PDF icon Obtenga más información sobre la implementación del Proyecto de Ley del Senado 9 (SB 9 por sus siglas en ingles) y las regulaciones para unidades de vivienda accesoria.

Learn more in this presentation:

Accessory Dwelling Units (ADUs)

Amendments to the City’s ADU regulations provide consistency with SB9 related to setbacks, parking, landscaping and DIF fees.  

     -Require 4-foot setback for multi-story ADUs next to residential lots.

     -Tree regulations for all ADU’s and additional requirements on sites with two or more ADUs.

     -Increasing development impact fee for each ADU in excess of the first two larger than 750 square feet. 

PDF icon Obtenga más información sobre la implementación del Proyecto de Ley del Senado 9 (SB 9 por sus siglas en ingles) y las regulaciones para unidades de vivienda accesoria.

Learn more in this presentation:

Affordable Housing in All Communities

Affordable housing is not available in all communities in San Diego. In fact, many communities have little to no housing reserved for low-income residents.

The Housing Action Package encourages more affordable housing construction throughout the City by allowing affordable units built through the City’s density bonus program and 100% affordable housing developments to be built in these communities. To meet the City’s climate and equity goals, the homes must be built near transit and in areas deemed “high resource” by the State of California. “High resource” communities generally have access to high-paying jobs, high-performing schools and better air quality. This proposal is a key component of the City’s efforts to further fair housing and make all communities in San Diego more accessible to live in.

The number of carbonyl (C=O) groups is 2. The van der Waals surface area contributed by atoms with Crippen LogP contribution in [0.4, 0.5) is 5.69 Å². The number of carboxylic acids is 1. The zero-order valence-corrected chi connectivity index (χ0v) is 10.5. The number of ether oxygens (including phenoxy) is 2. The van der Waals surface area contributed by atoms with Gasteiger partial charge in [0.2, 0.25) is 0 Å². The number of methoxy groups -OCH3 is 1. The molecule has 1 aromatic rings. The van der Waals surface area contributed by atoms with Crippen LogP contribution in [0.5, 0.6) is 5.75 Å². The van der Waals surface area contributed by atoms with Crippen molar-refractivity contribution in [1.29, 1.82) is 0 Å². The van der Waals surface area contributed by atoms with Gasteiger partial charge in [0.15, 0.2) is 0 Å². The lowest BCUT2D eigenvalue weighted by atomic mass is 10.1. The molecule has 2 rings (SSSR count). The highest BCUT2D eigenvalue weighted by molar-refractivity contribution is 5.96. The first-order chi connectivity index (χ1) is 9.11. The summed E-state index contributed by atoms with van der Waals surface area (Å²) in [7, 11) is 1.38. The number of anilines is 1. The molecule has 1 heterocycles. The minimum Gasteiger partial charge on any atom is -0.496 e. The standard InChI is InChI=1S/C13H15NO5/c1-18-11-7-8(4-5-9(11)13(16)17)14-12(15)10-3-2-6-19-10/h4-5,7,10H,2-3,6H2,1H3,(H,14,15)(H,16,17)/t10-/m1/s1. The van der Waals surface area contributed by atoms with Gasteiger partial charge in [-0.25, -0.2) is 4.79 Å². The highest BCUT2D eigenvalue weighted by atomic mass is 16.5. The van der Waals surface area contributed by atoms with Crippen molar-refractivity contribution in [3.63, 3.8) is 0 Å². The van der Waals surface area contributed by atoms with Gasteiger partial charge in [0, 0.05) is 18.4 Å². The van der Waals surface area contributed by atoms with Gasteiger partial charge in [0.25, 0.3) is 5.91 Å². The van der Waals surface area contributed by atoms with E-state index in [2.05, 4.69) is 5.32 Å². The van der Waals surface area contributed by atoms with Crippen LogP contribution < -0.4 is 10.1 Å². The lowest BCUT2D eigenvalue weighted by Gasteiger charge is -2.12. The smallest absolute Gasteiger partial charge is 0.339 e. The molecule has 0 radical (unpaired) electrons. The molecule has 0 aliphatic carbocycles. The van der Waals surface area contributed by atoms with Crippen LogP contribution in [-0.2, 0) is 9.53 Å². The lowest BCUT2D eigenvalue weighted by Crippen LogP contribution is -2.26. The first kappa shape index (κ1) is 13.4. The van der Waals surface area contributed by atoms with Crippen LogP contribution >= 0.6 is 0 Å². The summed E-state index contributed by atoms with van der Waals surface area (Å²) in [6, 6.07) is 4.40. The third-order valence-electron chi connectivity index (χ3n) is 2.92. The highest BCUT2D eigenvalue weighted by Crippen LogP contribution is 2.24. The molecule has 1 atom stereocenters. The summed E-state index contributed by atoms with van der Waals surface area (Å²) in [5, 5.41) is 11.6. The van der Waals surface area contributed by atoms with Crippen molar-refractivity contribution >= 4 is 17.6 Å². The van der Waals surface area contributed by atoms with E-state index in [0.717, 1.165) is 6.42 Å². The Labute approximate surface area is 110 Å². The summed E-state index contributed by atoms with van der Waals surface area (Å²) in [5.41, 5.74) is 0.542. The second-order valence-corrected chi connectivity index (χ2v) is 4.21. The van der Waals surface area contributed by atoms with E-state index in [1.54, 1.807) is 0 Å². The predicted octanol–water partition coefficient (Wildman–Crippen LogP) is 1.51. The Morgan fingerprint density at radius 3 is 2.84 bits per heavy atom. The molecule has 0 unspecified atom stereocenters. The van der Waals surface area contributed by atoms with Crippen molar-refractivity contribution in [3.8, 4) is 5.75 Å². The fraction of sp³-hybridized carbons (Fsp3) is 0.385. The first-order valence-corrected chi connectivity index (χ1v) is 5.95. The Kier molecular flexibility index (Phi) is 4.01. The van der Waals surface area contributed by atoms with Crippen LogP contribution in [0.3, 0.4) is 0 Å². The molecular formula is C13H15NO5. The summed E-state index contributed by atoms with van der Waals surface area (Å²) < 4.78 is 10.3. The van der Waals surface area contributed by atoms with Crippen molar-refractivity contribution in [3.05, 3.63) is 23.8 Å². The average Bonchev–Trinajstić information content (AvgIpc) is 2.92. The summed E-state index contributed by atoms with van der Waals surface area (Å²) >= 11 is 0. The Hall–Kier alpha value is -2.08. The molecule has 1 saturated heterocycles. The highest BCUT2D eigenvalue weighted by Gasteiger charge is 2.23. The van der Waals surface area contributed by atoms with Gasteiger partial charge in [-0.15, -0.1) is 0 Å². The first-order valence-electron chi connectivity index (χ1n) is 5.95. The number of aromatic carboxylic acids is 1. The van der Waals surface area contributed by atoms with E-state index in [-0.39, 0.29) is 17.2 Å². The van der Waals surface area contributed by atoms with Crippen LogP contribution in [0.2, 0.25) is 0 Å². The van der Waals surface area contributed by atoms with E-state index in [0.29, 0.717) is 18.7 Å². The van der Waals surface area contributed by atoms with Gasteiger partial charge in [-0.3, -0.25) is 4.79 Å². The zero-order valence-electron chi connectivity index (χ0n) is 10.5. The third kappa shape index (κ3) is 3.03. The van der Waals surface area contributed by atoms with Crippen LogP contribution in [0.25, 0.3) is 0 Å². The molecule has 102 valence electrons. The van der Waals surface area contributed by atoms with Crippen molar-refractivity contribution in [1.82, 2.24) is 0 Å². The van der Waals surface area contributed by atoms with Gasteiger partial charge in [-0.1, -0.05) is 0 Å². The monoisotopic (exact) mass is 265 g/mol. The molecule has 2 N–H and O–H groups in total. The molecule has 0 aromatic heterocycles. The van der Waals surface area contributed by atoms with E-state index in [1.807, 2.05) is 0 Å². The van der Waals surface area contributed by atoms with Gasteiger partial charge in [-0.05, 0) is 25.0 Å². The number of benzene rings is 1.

Employee Housing Incentive Program

Currently, new office buildings, retail stores, industrial facilities and other non-residential projects do not have an opportunity to provide housing for the new employees the development brings to the City.

The Housing Action Package allows non-residential development in Transit Priority Areas to pay into the Affordable Housing Trust fund or build affordable housing in exchange for incentives. This proposal is intended to assist in the promotion of job growth in the City while also addressing the housing crisis.

Live/Work Flexibility

Currently, the City allows for the development of Live/Work units that function as both a home and place of business. Over the past several years, the workforce needs have changed and more Live/Work units are needed to accommodate people who work from home.

The Housing Action Package amends the requirements for Live/Work units to allow for more working from home and telework opportunities.

Housing at City Facilities